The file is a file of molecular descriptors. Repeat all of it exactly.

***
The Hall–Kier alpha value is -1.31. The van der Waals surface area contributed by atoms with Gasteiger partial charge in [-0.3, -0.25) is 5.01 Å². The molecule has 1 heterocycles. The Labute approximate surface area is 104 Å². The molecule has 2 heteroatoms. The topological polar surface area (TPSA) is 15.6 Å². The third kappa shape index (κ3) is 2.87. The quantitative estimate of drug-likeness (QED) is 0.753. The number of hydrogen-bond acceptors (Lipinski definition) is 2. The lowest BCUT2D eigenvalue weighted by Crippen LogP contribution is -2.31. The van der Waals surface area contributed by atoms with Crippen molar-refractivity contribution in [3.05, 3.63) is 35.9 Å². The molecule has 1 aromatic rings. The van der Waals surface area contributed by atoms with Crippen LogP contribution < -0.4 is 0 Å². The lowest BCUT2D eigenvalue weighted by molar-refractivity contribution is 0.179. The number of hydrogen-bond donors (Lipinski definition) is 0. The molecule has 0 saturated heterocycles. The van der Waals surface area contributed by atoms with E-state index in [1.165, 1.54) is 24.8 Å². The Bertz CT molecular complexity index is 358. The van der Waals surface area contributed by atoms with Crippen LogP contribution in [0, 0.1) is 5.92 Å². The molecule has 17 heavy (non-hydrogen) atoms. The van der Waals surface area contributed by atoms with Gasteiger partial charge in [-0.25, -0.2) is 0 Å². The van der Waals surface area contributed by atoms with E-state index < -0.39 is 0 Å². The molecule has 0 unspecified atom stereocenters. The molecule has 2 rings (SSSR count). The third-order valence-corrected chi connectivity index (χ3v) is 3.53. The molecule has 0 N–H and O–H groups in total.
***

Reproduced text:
The Hall–Kier alpha value is -1.31. The van der Waals surface area contributed by atoms with Gasteiger partial charge in [-0.3, -0.25) is 5.01 Å². The molecule has 1 heterocycles. The Labute approximate surface area is 104 Å². The molecule has 2 heteroatoms. The topological polar surface area (TPSA) is 15.6 Å². The third kappa shape index (κ3) is 2.87. The quantitative estimate of drug-likeness (QED) is 0.753. The number of hydrogen-bond acceptors (Lipinski definition) is 2. The lowest BCUT2D eigenvalue weighted by Crippen LogP contribution is -2.31. The van der Waals surface area contributed by atoms with Crippen molar-refractivity contribution in [3.05, 3.63) is 35.9 Å². The molecule has 1 aromatic rings. The van der Waals surface area contributed by atoms with Crippen LogP contribution < -0.4 is 0 Å². The lowest BCUT2D eigenvalue weighted by molar-refractivity contribution is 0.179. The number of hydrogen-bond donors (Lipinski definition) is 0. The molecule has 0 saturated heterocycles. The van der Waals surface area contributed by atoms with E-state index in [1.165, 1.54) is 24.8 Å². The Bertz CT molecular complexity index is 358. The van der Waals surface area contributed by atoms with Crippen LogP contribution in [0, 0.1) is 5.92 Å². The molecule has 17 heavy (non-hydrogen) atoms. The van der Waals surface area contributed by atoms with Gasteiger partial charge in [-0.25, -0.2) is 0 Å². The van der Waals surface area contributed by atoms with E-state index < -0.39 is 0 Å². The molecule has 0 unspecified atom stereocenters. The molecule has 2 rings (SSSR count). The third-order valence-corrected chi connectivity index (χ3v) is 3.53. The molecule has 0 N–H and O–H groups in total.